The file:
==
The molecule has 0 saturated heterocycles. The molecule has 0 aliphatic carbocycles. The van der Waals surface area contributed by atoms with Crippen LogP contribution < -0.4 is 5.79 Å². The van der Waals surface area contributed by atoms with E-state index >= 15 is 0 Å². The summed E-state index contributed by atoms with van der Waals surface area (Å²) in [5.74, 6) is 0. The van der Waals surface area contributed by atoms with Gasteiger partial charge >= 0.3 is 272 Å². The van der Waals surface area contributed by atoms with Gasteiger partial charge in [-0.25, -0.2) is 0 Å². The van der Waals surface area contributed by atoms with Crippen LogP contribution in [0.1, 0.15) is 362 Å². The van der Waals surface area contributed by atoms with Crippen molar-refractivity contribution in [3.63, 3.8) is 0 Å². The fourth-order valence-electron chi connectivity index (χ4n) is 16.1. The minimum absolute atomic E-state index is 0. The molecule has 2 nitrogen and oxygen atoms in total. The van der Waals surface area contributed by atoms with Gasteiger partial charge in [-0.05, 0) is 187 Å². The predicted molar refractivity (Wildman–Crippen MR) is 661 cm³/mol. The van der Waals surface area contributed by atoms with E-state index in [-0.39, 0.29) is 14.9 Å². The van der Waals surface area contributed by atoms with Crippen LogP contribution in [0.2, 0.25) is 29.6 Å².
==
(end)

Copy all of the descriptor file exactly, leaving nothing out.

The molecule has 0 saturated heterocycles. The molecule has 0 aliphatic carbocycles. The van der Waals surface area contributed by atoms with Crippen LogP contribution < -0.4 is 5.79 Å². The van der Waals surface area contributed by atoms with E-state index >= 15 is 0 Å². The summed E-state index contributed by atoms with van der Waals surface area (Å²) in [5.74, 6) is 0. The van der Waals surface area contributed by atoms with Gasteiger partial charge >= 0.3 is 272 Å². The van der Waals surface area contributed by atoms with Gasteiger partial charge in [-0.25, -0.2) is 0 Å². The van der Waals surface area contributed by atoms with Crippen LogP contribution in [0.1, 0.15) is 362 Å². The van der Waals surface area contributed by atoms with Crippen molar-refractivity contribution in [3.63, 3.8) is 0 Å². The fourth-order valence-electron chi connectivity index (χ4n) is 16.1. The minimum absolute atomic E-state index is 0. The molecule has 2 nitrogen and oxygen atoms in total. The van der Waals surface area contributed by atoms with Gasteiger partial charge in [-0.05, 0) is 187 Å². The predicted molar refractivity (Wildman–Crippen MR) is 661 cm³/mol. The van der Waals surface area contributed by atoms with E-state index in [-0.39, 0.29) is 14.9 Å². The van der Waals surface area contributed by atoms with Crippen LogP contribution in [0.2, 0.25) is 29.6 Å².